Top 5: The five greatest hip-hop movies ever made
(Credit: Paramount)


Top 5: The five greatest hip-hop movies ever made

When hip-hop first arose in the late 1970s, nobody knew how far it would go, and not even the culture’s forefathers could have predicted its outcome. Although rap music is now at the forefront, the art form of graffiti lives on, and breakdancing has become a formidable discipline. Hip-hop’s growth and evolution have been well-documented. However, the culture has even been adapted into fictional screenplays. Many of rap music’s most integral figures have contributed to movies about the scene.

A vast array of film genres have been made concerning hip-hop. Although many films that feature rap artists are not necessarily about music, they are often heavily influenced by it and include a lot of it. A lot of the big shots and multi-millionaires of hip-hop have transitioned into Hollywood. They are now involved in producing, directing and writing motion pictures pertaining to the culture. However, there is still much debate surrounding the focus of these films. Many movies about hip-hop perpetuate the toxic narrative that the culture goes hand in hand with drugs and violence, which is a known falsehood.

Hip-hop pioneers such as DJ Kool Herc, Grandmaster Flash and Afrika Bambaataa often don’t feature in movies. This is primarily because the genre was still finding its legs during the ’70s. However, that’s not to say their music hasn’t appeared in films. The 1980s saw the genre take off globally, which is when Hollywood producers came knocking on its door, wanting a slice of the ever-growing pie.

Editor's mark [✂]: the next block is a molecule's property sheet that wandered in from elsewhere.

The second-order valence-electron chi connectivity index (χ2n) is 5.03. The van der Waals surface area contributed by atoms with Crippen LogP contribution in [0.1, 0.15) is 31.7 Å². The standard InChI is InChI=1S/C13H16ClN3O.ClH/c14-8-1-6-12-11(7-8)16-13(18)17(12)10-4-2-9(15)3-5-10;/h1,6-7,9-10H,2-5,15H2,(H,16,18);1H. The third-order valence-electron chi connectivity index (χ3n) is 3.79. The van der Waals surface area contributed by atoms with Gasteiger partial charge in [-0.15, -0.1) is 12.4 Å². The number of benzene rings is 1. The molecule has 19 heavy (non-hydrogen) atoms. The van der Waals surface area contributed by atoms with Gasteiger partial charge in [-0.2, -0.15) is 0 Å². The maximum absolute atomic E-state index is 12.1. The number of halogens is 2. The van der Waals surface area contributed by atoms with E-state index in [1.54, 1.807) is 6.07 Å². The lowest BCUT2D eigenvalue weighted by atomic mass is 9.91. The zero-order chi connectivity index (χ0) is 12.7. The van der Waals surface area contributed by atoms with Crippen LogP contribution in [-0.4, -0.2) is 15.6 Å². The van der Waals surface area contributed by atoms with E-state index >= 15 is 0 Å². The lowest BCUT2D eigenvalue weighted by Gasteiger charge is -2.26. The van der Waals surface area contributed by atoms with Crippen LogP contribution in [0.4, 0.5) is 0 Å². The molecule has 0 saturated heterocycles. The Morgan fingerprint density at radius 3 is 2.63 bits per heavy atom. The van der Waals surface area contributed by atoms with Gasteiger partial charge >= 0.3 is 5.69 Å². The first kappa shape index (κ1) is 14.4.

In this article, we’re going to take a look at every hip-hop-orientated film that has ever been produced in a quest to find the five greatest hip-hop movies ever made. You can take a look at our picks in the list below.

The five greatest hip-hop movies ever made:

5. Love, Beats, Rhymes, (2017)

The most recent of all the movies on this list, Love, Beats, Rhymes, is an often overlooked motion picture. The film is outstanding not only due to its production but because it is devoid of violence and drugs. Directed by RZA of the Wu-Tang Clan, Love, Beats, Rhymes has an inspiring storyline. Featuring Azealia Banks, Jill Scott and Common, the movie looks at hip-hop through a poetic lens.

Centred around a young girl named Coco Ford (Azealia Banks), the movie tells explores how Ford struggles to come to grips with the fluid nature of poetry as an avid rap fan. The main character grows frustrated with her college lecturer (Jill Scott) but slowly begins to break out of hip hop’s rigid beats and bars structure and learns to express herself in a more free-flowing and poetic way. A fantastic movie, the motion picture highlights rap music’s intrinsic relation to poetry.

4. Step Up 2: The Streets, (2008)

An extremely well-known film, the Step Up movie franchise focuses on dance but, more importantly, breakdancing. Dance has always been inherently tied to African-American music. Whether it’s Jazz and the Nicholas brothers exhibiting tap dance or Soul birthing the TV show Soul Train, it has always been ingrained in the culture. The same can be said for hip-hop and breakdancing.